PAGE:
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Murlog Chapel – St Patricks Church of Clonleigh Lifford


Murlog Parish, Clonleigh, Lifford, County Donegal, Ireland
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Murlog Parish, Clonleigh, Lifford, County Donegal, Ireland

St. Patrick’s Church, both the old demolished church and current church that exists today, throughout the passage of time have affectionately been located inaccurately in Murlog or Murlough, is in fact located in the townland of Lifford Common, just outside Lifford, the county town of Donegal.

The church is the holy and administrative centre of the parish of Clonleigh (formerly the parish of Camus & Clonleigh) and is part of the Derry Diocese.

According to the National Inventory of Architectural Heritage, this church itself replaced an earlier church to site built during the late 18th century on a site donated by Lord Erne, which was one of the first catholic churches built in Ireland since penal times. ‚Äď Thus the church we know today is the third church to stand on this site

The parish priest at the time was Father Anthony McFeely, who went on to become Bishop of Raphoe from 1965 to 1982. Fr. McFeely sought the services of renowned architect Liam McCormick.

Mr. McCormick was born in Derry on 24th October 1916. He was responsible for designing twenty seven ecclesiastical buildings and numerous commercial and state buildings, including the iconic Met Eireann building in Glasnevin, Dublin. He designed a total of seven churches in Donegal between 1961 and 1977. Mr. McCormick passed away on 28th August 1996.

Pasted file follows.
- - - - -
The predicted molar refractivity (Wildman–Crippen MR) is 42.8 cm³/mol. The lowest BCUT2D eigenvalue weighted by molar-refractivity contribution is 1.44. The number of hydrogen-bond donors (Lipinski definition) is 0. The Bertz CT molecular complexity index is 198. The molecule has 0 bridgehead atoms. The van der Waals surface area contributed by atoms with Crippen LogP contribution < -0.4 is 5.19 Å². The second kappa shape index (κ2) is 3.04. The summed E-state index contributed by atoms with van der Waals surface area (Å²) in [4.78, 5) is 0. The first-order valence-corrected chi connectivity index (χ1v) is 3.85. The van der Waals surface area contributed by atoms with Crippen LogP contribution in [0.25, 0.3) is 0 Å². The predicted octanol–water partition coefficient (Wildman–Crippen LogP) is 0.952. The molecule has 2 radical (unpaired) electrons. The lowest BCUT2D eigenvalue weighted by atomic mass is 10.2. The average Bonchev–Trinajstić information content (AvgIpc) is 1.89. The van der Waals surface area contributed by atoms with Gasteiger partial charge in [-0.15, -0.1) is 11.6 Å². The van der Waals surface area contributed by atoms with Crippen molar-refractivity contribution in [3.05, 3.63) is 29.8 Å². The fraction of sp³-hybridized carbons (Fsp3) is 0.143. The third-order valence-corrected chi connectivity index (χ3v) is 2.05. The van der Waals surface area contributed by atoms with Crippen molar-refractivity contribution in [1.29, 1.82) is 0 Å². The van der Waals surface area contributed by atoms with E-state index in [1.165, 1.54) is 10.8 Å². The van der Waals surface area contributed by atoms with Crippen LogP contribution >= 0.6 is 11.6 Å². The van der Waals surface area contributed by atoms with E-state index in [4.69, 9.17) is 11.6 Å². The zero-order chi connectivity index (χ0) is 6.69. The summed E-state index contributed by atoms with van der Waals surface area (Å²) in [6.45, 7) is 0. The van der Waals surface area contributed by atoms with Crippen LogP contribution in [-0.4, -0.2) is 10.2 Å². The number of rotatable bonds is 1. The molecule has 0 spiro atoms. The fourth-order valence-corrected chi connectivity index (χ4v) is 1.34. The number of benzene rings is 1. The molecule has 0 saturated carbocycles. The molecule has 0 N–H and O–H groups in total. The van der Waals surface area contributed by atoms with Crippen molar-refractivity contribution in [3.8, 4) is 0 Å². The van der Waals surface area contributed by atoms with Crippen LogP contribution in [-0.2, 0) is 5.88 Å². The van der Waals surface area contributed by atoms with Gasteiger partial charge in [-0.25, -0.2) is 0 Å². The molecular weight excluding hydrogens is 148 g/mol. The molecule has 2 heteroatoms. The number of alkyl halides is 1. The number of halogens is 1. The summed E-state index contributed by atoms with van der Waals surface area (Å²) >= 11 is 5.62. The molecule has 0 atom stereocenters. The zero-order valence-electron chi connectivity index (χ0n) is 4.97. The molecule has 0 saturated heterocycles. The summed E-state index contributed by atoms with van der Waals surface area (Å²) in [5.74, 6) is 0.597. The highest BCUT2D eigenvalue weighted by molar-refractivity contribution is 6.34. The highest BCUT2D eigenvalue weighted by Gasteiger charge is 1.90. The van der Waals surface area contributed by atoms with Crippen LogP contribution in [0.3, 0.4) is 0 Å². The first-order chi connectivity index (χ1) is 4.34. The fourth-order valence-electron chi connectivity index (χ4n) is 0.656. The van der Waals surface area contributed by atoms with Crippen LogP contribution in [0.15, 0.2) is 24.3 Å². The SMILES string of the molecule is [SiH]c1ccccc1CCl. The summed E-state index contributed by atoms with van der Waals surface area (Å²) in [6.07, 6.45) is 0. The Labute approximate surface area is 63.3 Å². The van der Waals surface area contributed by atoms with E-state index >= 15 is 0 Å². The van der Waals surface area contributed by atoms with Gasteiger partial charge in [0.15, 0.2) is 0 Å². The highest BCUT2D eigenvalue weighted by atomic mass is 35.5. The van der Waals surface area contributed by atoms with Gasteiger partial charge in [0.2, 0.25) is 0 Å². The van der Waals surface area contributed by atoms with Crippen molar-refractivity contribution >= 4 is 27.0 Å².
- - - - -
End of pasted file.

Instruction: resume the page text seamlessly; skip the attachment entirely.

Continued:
St. Patrick’s church in Lifford was Liam McCormick’s second church design in Co. Donegal.

The old church and outbuildings were demolished not long after the new church was built, with the tower retained as a feature on the site. (Dr James Bewglas, Presbyterian minister at nearby Ballindrait lobbied successfully for the retention of the original gothic tower, and so it was incorporated into the new design).

The design team consisted of Liam McCormick, Fr. McFeely and Mr. Frank Corr, who travelled to Europe to visit new churches being built at the time. The churches they visited gleaned modern architectural church design through the use of new building technologies, minimal architectural decoration and use of natural light, as is evident in the church we see today.

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